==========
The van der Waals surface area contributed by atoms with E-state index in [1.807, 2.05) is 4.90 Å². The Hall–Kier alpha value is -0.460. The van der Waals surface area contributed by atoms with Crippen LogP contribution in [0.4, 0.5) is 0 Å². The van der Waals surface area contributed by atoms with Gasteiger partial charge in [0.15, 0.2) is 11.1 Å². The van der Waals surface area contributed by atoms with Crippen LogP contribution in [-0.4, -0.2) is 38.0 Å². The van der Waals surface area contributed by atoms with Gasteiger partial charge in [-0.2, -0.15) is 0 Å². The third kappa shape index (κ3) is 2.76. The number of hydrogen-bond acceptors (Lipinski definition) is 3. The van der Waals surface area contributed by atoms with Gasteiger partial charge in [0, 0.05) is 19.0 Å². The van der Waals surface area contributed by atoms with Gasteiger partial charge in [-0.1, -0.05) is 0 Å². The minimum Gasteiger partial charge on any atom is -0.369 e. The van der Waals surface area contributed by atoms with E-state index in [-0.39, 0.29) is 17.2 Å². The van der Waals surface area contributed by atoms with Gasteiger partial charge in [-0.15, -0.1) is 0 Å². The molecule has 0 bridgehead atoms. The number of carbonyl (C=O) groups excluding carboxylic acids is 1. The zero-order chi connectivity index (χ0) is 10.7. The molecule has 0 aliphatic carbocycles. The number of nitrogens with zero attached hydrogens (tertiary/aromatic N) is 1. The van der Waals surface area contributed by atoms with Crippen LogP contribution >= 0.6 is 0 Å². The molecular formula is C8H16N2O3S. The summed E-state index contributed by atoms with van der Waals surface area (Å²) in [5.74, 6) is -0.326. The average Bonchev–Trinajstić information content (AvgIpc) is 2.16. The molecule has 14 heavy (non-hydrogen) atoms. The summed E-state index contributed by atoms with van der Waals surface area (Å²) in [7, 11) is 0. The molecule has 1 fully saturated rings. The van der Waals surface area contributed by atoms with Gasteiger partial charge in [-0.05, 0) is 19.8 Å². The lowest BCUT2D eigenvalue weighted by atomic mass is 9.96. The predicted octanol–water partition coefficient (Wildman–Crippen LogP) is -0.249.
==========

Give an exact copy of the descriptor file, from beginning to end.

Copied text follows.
The van der Waals surface area contributed by atoms with E-state index in [1.807, 2.05) is 4.90 Å². The Hall–Kier alpha value is -0.460. The van der Waals surface area contributed by atoms with Crippen LogP contribution in [0.4, 0.5) is 0 Å². The van der Waals surface area contributed by atoms with Gasteiger partial charge in [0.15, 0.2) is 11.1 Å². The van der Waals surface area contributed by atoms with Crippen LogP contribution in [-0.4, -0.2) is 38.0 Å². The van der Waals surface area contributed by atoms with Gasteiger partial charge in [-0.2, -0.15) is 0 Å². The third kappa shape index (κ3) is 2.76. The number of hydrogen-bond acceptors (Lipinski definition) is 3. The van der Waals surface area contributed by atoms with Gasteiger partial charge in [0, 0.05) is 19.0 Å². The van der Waals surface area contributed by atoms with Gasteiger partial charge in [-0.1, -0.05) is 0 Å². The minimum Gasteiger partial charge on any atom is -0.369 e. The van der Waals surface area contributed by atoms with E-state index in [-0.39, 0.29) is 17.2 Å². The van der Waals surface area contributed by atoms with Gasteiger partial charge in [-0.15, -0.1) is 0 Å². The molecule has 0 bridgehead atoms. The number of carbonyl (C=O) groups excluding carboxylic acids is 1. The zero-order chi connectivity index (χ0) is 10.7. The molecule has 0 aliphatic carbocycles. The number of nitrogens with zero attached hydrogens (tertiary/aromatic N) is 1. The van der Waals surface area contributed by atoms with Crippen LogP contribution >= 0.6 is 0 Å². The molecular formula is C8H16N2O3S. The summed E-state index contributed by atoms with van der Waals surface area (Å²) in [5.74, 6) is -0.326. The average Bonchev–Trinajstić information content (AvgIpc) is 2.16. The molecule has 14 heavy (non-hydrogen) atoms. The summed E-state index contributed by atoms with van der Waals surface area (Å²) in [7, 11) is 0. The molecule has 1 fully saturated rings. The van der Waals surface area contributed by atoms with Gasteiger partial charge in [-0.05, 0) is 19.8 Å². The lowest BCUT2D eigenvalue weighted by atomic mass is 9.96. The predicted octanol–water partition coefficient (Wildman–Crippen LogP) is -0.249.